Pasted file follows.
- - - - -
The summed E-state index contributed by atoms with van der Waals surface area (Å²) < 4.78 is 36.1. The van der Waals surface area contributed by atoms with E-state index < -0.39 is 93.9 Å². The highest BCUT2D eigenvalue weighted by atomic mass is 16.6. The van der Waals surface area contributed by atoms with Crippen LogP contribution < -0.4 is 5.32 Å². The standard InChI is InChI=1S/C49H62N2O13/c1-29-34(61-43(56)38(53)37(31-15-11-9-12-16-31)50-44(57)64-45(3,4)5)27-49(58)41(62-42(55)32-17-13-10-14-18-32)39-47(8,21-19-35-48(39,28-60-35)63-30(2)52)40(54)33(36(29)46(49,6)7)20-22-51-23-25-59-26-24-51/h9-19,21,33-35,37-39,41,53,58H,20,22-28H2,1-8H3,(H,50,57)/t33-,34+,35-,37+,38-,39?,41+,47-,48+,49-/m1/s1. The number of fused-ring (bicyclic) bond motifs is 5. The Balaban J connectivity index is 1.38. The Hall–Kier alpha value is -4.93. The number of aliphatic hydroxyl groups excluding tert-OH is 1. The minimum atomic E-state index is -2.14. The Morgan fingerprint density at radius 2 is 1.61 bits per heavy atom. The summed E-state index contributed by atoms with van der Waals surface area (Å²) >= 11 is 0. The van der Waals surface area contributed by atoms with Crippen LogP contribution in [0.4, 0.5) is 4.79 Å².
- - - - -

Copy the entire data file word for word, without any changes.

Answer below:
The summed E-state index contributed by atoms with van der Waals surface area (Å²) < 4.78 is 36.1. The van der Waals surface area contributed by atoms with E-state index < -0.39 is 93.9 Å². The highest BCUT2D eigenvalue weighted by atomic mass is 16.6. The van der Waals surface area contributed by atoms with Crippen LogP contribution < -0.4 is 5.32 Å². The standard InChI is InChI=1S/C49H62N2O13/c1-29-34(61-43(56)38(53)37(31-15-11-9-12-16-31)50-44(57)64-45(3,4)5)27-49(58)41(62-42(55)32-17-13-10-14-18-32)39-47(8,21-19-35-48(39,28-60-35)63-30(2)52)40(54)33(36(29)46(49,6)7)20-22-51-23-25-59-26-24-51/h9-19,21,33-35,37-39,41,53,58H,20,22-28H2,1-8H3,(H,50,57)/t33-,34+,35-,37+,38-,39?,41+,47-,48+,49-/m1/s1. The number of fused-ring (bicyclic) bond motifs is 5. The Balaban J connectivity index is 1.38. The Hall–Kier alpha value is -4.93. The number of aliphatic hydroxyl groups excluding tert-OH is 1. The minimum atomic E-state index is -2.14. The Morgan fingerprint density at radius 2 is 1.61 bits per heavy atom. The summed E-state index contributed by atoms with van der Waals surface area (Å²) >= 11 is 0. The van der Waals surface area contributed by atoms with Crippen LogP contribution in [0.4, 0.5) is 4.79 Å².